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AFBAmerican Foundation®
for the Blind

Expanding possibilities for people with vision loss

Navigating a building for the first time?

Hello!

I’m a student working on my thesis in product design, and I have a few questions I was hoping someone could help me with. My project is an exploration into the way finding process for blind people entering a new building for the first time. The tentative end result is a wearable device to help locate Braille in the various places it has been placed via audio cues or tactile feedback.

So first and foremost, is the problem I am seeking to address a major hurdle for people without sight? I simulated the experience with a few blindfolded classmates in our school, a building they were visually familiar with, and had no success using the current Braille signage. This experiment is my only proof of concept thus far, so any experiences that you could share with me, either for or against my case would be extremely helpful.

Secondly, in my research I have read a few opinions of people who have found Braille signage useless, due to the lack of ease in finding it. A device like the one I’m proposing would be useful as a Braille locator, but in terms of way finding, would there be any other features that you think I should work into the design?
In terms of the output from the device which would you prefer, an audio instruction or a tactile feedback (vibration for example)? If you chose audio, would you want it privately through an earpiece or would a speaker be better?
This project is being done with the hopes that it could become a reality within 5 years, so some limitations are being placed on it to maintain that timeframe. To start with this would be a local network built into an individual building, and would only function within that space, much like the buzzers used at restaurants for seating. This means that in order for someone to use the system, they would have to check in at a reception area and borrow the unit from the facility while they are there. Would this prevent anyone from using the system?
My study will be accompanied by an implementation plan and a look into the future expansion of the project to extend past a single building, with personal units being owned by individuals and used for a variety of situations. In my mind this is the ideal way of doing this, unfortunately this takes mass adoption and standardization. If this was to get to that point, would this type of device be something you would want to have? If so, how much would you expect to pay for such a product? Would cost be an issue or would the benefits outweigh the expense?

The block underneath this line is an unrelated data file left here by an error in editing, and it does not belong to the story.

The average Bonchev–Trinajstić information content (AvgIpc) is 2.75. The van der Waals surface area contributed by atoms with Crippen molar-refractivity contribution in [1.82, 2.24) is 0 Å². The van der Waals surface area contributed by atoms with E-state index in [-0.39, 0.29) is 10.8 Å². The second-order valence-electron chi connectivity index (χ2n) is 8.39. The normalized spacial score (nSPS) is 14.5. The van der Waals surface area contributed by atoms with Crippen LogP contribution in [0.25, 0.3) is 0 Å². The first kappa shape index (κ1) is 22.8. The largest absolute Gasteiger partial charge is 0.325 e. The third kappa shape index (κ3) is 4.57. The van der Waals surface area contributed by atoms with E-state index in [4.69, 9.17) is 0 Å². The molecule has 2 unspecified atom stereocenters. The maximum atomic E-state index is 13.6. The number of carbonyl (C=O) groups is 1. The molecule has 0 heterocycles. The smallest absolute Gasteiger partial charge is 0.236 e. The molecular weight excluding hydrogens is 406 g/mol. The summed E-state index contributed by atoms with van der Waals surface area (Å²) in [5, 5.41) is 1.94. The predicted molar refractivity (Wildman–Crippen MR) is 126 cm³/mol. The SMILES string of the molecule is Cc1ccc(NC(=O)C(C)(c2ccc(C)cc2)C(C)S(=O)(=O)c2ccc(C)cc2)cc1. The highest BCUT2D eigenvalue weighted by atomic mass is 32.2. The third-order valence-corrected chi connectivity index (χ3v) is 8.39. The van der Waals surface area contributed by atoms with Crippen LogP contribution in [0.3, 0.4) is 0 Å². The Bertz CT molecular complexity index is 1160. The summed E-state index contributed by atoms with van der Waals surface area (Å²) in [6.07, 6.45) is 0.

Alright, thanks for helping me out. I really appreciate you taking the time to read this and any feedback you could give me would be fantastic. One last thing, if you could identify yourself by name plus email and your general location (city and state) that would be perfect.

Thanks so much,
Lance

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Re:Navigating a building for the first time?



The first thought that came to mind is that same logic used by the GPS device where one can program routes and directions and follow the audio guides as one navigates around. Such that, every building (according to classification) will have an auditory device readily available (in a designated place as maybe outlined by the City Building Officials for uniformity or standard) and which from that auditory device the blind person can get instructions as to where to get a sort of audio GPS guide, a kind of gadget which he/she will carry inside the building. The audio GPS guide will give a brief description of the rooms/offices found within the building and its locations respectively, and lead the person to his/her destination.

I hope this helps you. This is kind of a big thought though but why not.


Re:Navigating a building for the first time?



I am also a student studying to improve the life of the blind. My idea was concerning hallways in schools. Is/ was it easy( for those visually impaired respondents) to navigate the school hallways.


Re:Navigating a building for the first time?



I am completely blind, and the hardest thing about entering a new buliding is finding the right room. I cant just walk by and find the right room like a sighted person can. A lot of places have the room numbers in braille but are sometimes hard to find, i have to feel around for them at each room. Also entering a public bathroom can be a challenge. again, finding the braille to find out which bathroom you belong in and finding your way around the bathroom once your in. Something audio would be nice.


Re:Navigating a building for the first time?



I have low vision and find navigating new buildings a bit difficult, especially when there are room numbers involved, since I can't just walk and view room numbers with ease. In my opinion, a system that would recognize room number signage and verbally say the room number (in an earpiece), would be most beneficial, since I could walk in a straight line and not have to stop by every door and figure out what the room number is. If you have any further questions, please feel free to contact me. My e-mail address is emara996@gmail.com. Good luck!


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